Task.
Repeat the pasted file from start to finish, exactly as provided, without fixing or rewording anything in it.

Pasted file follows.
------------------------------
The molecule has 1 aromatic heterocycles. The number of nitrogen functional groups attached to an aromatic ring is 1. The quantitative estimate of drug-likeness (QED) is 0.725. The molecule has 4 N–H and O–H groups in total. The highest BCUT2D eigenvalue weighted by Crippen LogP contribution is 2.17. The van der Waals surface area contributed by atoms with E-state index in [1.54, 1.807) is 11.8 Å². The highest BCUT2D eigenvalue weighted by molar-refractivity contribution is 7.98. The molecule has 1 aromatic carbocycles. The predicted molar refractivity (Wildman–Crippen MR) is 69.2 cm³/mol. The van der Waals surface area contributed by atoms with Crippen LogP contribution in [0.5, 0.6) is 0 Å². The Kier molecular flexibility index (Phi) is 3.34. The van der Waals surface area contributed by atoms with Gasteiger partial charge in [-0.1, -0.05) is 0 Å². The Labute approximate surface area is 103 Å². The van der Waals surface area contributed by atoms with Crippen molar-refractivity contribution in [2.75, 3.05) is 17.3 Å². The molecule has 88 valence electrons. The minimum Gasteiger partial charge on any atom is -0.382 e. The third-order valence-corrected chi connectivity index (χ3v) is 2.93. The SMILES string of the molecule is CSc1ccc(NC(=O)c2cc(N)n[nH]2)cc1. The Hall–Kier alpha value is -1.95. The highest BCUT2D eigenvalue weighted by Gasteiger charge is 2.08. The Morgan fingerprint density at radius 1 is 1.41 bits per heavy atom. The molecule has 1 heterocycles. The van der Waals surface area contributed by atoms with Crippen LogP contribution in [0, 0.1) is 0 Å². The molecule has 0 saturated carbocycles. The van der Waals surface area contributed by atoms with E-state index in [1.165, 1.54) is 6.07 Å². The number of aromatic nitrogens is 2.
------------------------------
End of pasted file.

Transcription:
The molecule has 1 aromatic heterocycles. The number of nitrogen functional groups attached to an aromatic ring is 1. The quantitative estimate of drug-likeness (QED) is 0.725. The molecule has 4 N–H and O–H groups in total. The highest BCUT2D eigenvalue weighted by Crippen LogP contribution is 2.17. The van der Waals surface area contributed by atoms with E-state index in [1.54, 1.807) is 11.8 Å². The highest BCUT2D eigenvalue weighted by molar-refractivity contribution is 7.98. The molecule has 1 aromatic carbocycles. The predicted molar refractivity (Wildman–Crippen MR) is 69.2 cm³/mol. The van der Waals surface area contributed by atoms with Crippen LogP contribution in [0.5, 0.6) is 0 Å². The Kier molecular flexibility index (Phi) is 3.34. The van der Waals surface area contributed by atoms with Gasteiger partial charge in [-0.1, -0.05) is 0 Å². The Labute approximate surface area is 103 Å². The van der Waals surface area contributed by atoms with Crippen molar-refractivity contribution in [2.75, 3.05) is 17.3 Å². The molecule has 88 valence electrons. The minimum Gasteiger partial charge on any atom is -0.382 e. The third-order valence-corrected chi connectivity index (χ3v) is 2.93. The SMILES string of the molecule is CSc1ccc(NC(=O)c2cc(N)n[nH]2)cc1. The Hall–Kier alpha value is -1.95. The highest BCUT2D eigenvalue weighted by Gasteiger charge is 2.08. The Morgan fingerprint density at radius 1 is 1.41 bits per heavy atom. The molecule has 1 heterocycles. The van der Waals surface area contributed by atoms with Crippen LogP contribution in [0, 0.1) is 0 Å². The molecule has 0 saturated carbocycles. The van der Waals surface area contributed by atoms with E-state index in [1.165, 1.54) is 6.07 Å². The number of aromatic nitrogens is 2.